Shaking up the school system

The Reformer
By DAVID SCHARFENBERG  |  April 21, 2010

THE REFORMER Gist rejects labels, but seems to be firmly in the camp of free-market reformers like Education Secretary Arne Duncan.

In a state plagued by an often stagnant political culture, Rhode Island Education Commissioner Deborah A. Gist has proved a startling bolt of energy.

Just 10 months into her tenure, she has won a major charter schools expansion, ratcheted up standards for would-be teachers, and taken control of the troubled Rhode Island School for the Deaf.

In January, the commissioner called out six of the state’s lowest-performing schools and demanded wholesale reform, setting the stage for the headline-grabbing dismissal of the entire staff at Central Falls High School.

And these days, she is pressing the General Assembly for a prize that has eluded reformers for years: a funding formula that would add some equity to a haphazard and often unfair distribution of education aid.

Gist, 43, walks briskly, maintains a packed schedule, and accepts no excuses.

“She’s changed the nature of the game,” says Robert A. Walsh, executive director of the National Education Association-Rhode Island teachers union, which has tangled with the commissioner on a number of occasions. “Significantly.”

But if the shake-up owes much to the quirky determination of a figure who once scaled Mount Kilimanjaro with an Ellen DeGeneres banner in tow, it is also a reflection of a striking moment in education reform.

Eight years after President Bush signed the No Child Left Behind Act into law, President Obama has emerged as a neoliberal champion of the market-driven reform movement ushered in by his predecessor.

His education secretary Arne Duncan, originally viewed as a compromise between the free-market camp and the traditionalists aligned with teachers unions, has proven a strong proponent of the market-driven approach.

And the administration’s signature education initiative, the $4.35 billion Race to the Top grants competition, has served as a remarkably effective inducement to change in the cash-strapped hinterland.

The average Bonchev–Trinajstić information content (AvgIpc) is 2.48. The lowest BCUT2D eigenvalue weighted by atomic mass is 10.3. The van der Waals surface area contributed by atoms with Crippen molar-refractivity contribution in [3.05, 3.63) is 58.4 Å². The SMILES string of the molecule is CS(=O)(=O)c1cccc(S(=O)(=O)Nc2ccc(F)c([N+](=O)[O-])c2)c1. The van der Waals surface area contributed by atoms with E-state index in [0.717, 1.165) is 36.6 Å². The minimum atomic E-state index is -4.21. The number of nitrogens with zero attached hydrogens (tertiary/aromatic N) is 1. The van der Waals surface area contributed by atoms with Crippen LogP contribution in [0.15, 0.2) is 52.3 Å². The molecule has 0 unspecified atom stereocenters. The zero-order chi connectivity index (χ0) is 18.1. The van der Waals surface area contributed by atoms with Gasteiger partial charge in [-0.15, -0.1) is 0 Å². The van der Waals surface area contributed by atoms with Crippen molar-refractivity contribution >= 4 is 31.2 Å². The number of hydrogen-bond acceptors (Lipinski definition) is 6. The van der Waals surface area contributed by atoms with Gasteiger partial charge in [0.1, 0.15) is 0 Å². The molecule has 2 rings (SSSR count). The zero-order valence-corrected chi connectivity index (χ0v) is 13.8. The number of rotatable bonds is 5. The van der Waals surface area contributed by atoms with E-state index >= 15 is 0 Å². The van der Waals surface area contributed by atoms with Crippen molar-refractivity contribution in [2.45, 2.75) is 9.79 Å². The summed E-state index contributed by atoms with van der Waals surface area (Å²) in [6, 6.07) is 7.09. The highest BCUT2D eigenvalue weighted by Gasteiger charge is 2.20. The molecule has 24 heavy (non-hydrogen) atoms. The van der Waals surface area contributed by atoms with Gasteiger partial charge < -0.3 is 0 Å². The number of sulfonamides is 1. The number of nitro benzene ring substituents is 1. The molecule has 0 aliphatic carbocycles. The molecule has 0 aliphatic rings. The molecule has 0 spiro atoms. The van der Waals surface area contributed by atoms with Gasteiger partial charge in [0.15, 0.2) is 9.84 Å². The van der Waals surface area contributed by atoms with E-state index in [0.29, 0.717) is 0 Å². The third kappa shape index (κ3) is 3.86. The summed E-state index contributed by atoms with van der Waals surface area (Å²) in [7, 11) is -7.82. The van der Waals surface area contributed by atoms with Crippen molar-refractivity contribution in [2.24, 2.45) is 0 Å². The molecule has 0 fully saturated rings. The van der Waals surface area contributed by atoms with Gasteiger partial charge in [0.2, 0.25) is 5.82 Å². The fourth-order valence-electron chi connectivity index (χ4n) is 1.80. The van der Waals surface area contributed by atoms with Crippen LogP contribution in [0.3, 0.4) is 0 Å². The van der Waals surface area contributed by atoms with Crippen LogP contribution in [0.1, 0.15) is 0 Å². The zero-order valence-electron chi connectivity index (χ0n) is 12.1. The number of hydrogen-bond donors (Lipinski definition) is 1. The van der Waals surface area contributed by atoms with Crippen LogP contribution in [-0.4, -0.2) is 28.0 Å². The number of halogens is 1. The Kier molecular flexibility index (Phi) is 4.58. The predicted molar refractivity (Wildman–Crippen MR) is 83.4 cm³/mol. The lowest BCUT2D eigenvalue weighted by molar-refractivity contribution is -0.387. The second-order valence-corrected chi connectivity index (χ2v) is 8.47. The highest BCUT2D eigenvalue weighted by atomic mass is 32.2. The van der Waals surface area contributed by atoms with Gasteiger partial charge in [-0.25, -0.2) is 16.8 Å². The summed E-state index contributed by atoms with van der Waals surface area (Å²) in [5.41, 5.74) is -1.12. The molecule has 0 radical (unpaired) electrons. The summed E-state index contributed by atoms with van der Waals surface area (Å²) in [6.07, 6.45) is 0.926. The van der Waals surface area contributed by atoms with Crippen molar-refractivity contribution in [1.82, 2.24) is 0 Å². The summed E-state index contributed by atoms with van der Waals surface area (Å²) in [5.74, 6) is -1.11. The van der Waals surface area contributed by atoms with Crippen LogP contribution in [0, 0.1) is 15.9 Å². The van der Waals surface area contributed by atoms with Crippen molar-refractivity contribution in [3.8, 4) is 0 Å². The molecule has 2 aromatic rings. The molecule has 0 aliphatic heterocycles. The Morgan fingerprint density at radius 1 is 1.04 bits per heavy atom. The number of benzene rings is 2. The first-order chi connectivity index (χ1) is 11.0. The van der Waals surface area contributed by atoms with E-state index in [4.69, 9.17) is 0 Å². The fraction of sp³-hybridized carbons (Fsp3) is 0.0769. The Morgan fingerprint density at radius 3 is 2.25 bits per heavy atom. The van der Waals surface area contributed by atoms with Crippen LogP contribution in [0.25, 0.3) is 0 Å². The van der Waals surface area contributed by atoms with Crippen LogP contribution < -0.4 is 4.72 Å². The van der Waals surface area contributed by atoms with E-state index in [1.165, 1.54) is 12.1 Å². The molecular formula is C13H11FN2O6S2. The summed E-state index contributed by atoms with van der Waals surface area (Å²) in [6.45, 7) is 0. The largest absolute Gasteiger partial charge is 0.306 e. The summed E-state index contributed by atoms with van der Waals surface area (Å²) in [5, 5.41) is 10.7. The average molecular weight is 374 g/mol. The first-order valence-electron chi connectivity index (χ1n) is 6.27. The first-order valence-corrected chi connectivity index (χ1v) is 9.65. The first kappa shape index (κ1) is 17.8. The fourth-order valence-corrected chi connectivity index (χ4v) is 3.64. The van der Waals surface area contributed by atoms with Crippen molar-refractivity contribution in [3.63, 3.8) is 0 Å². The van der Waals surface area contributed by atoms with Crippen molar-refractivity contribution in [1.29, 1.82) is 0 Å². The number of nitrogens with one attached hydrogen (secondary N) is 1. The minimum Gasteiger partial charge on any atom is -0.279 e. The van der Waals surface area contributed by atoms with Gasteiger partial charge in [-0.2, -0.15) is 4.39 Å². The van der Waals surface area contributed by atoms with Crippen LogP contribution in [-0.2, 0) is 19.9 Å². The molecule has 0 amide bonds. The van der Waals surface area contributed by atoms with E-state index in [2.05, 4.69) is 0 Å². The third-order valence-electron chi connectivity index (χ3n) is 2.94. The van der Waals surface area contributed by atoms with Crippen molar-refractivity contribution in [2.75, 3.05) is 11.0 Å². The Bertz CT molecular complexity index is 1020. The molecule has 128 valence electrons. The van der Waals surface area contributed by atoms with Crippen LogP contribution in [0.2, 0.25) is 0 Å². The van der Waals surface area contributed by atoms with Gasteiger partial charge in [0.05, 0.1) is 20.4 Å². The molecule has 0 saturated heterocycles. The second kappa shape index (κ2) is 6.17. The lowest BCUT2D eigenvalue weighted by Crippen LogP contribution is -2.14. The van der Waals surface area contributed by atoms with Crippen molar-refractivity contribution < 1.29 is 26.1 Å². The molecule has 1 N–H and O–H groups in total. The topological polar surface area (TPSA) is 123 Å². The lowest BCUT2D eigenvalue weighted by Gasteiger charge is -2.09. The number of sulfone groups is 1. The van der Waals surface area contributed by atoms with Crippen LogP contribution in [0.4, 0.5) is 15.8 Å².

In Rhode Island, the prospect of millions in federal aid proved a powerful incentive to raising the cap on charter schools. And it could play a major role in securing passage of the funding formula.

But when Gist won a spot among 16 finalists in the first round of the Race to the Top contest, the coup merely added to a larger sense of momentum around education reform here.

The state school board is eager for action; the departing governor is determined to leave an imprint; the philanthropic community is on board; a group of mayors, led by Cumberland’s Daniel J. McKee, is pursuing a new kind of charter school. Observers say they have never seen the state’s leadership so aligned around education reform.

But for all the momentum, the announcement last month that Rhode Island did not prevail in the first round of the federal dollars chase marked a setback both financial and psychic: the state’s surge into the finalists’ circle had not only stirred visions of some $126 million in federal aid, it had also stoked hopes that Gist’s take-charge style could make a winner of a state that often seems destined to fail.

Instead, critics were left to ruminate on the drawbacks of the uncompromising approach that makes Gist so appealing: the feds rejected Rhode Island’s first-round application, in part, because the commissioner failed to line up significant union support for her plans.

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